November 23, 1008
Christ the King (A)
Ephesians 1:15-23

When we hear the word enlightenment it conjures up all kinds of images-everything from a meditating, levitating contemplative to a pointy-eared, short, green sage offering young Skywalker wisdom in a formal, un-contracted and awkward grammar to a period in history characterized by reason as the primary source of authority and an optimistic view of human ability.
So what is enlightenment exactly? Is it finally being able to answer the big questions of life? Is it some kind of indefinable ethereal awakening that transforms a person in a moment?
Enlightenment carries with it a myriad of connotations, but maybe it’s just one of those terms that defies definition. Even Merriam-Webster ends up casting it into ambiguity by defining it as “the act or means of enlightening: the state of being enlightened.” Thanks … that’s helpful.
And yet, it seems like the idea of enlightenment appeals to us-like we’d be better off if we experienced it, like we’d receive some kind of revelation that would forever change us.
In our text the apostle Paul actually prays that his readers would experience enlightenment-specifically, that the eyes of their hearts would be enlightened. So while we might not expect to meditate ourselves into a blissful state, there’s something to this enlightenment thing for Christians.
Fortunately for us, Paul goes on to describe exactly what he means by enlightenment. In the context of his prayer, he describes enlightenment as seeing the glory of God’s plan. It’s an awakening to God’s redemptive work in the community of faith. That plan gets more specific when the apostle asks that the lights turn on in their hearts so they can see: 1) the hope of God’s calling, 2) the riches of God’s inheritance, and 3) the surpassing greatness of God’s power.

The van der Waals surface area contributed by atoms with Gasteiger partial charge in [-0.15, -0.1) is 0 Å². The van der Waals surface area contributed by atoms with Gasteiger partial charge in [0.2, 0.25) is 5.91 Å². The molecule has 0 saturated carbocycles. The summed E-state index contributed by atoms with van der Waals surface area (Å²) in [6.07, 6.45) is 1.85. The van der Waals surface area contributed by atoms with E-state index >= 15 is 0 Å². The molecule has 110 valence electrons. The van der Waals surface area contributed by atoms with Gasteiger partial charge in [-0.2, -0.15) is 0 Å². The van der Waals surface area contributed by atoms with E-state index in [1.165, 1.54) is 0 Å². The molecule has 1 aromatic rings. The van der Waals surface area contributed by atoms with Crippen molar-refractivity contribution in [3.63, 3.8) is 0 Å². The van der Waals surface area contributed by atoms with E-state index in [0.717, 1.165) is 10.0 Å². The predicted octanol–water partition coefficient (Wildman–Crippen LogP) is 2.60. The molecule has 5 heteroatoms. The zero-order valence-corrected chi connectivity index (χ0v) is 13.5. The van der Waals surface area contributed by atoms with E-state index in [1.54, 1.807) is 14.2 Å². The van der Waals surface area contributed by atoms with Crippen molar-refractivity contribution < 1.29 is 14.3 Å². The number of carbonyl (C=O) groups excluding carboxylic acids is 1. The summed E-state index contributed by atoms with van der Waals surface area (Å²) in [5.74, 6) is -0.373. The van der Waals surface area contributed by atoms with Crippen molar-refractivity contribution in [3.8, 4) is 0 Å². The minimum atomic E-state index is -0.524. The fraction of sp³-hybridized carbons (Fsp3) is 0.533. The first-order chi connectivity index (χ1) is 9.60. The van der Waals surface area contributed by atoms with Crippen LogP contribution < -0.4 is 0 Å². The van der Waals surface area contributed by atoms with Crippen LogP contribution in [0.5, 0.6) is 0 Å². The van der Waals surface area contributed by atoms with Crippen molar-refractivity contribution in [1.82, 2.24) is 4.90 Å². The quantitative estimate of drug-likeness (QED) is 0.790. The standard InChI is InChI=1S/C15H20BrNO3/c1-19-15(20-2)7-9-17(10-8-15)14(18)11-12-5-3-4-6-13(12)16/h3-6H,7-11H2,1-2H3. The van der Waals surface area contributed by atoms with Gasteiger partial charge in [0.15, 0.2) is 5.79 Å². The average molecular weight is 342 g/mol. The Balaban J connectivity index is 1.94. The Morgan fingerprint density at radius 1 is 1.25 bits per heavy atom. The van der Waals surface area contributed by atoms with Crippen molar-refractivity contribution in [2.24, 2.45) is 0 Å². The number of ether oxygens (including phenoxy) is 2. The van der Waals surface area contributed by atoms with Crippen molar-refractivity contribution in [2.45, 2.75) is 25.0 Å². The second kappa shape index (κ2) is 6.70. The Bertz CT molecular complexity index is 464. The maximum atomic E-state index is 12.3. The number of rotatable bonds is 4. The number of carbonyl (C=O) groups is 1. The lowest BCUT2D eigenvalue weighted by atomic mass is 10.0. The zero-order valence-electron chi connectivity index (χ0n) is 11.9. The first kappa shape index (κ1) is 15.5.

I. Seeing the Hope of God’s Calling
First, true enlightenment is seeing the glory of God’s plan through His calling of us. Paul’s language here reaches back to Ephesians 1:3-4 where he opens with a shout of praise to God for blessing us with every spiritual blessing. The first blessing listed is God’s calling in eternity past.
The apostle prays that believers would hope in that calling. This isn’t hope like we normally think of hope-not like “I hope I win the lottery.” This is hope in something sure, something secure, a finished work because God has determined it. True enlightenment is living in light of this hope.

II. Seeing the Riches of God’s Inheritance
Second, true enlightenment is seeing the glory of God’s plan through the riches of His inheritance. While Paul’s previous point emphasized our security, this one emphasizes our value (see Ephesians 1:14). It’s not our inheritance he’s talking about; it’s God’s inheritance.
We’re God’s inheritance, His investment, His wealth! What an amazing truth to live in light of. Have you thought about your value to God recently?

III. Seeing the Surpassing Greatness of God’s Power
Finally, true enlightenment is seeing the glory of God’s plan through the surpassing greatness of His power. Paul shows us that in God’s plan of redemption we have security and value, and now he shows us that we possess power. God grants us power that brings us to life in Christ and enables us to live like Christ.
The apostle places a great deal of emphasis on this truth. He uses adjectives for emphasis-“surpassing greatness” (Ephesians 1:19, NASB). He uses synonyms for emphasis-“working … strength … might” (v. 19). And he uses the example of Christ’s exaltation for emphasis (Ephesians 1:20-23).
The world will continue to give us definitions and descriptions of enlightenment. But the Scriptures teach us that true enlightenment is seeing the glory of God’s plan through the security of God’s calling, the value of God’s inheritance, and the enablement of God’s power.

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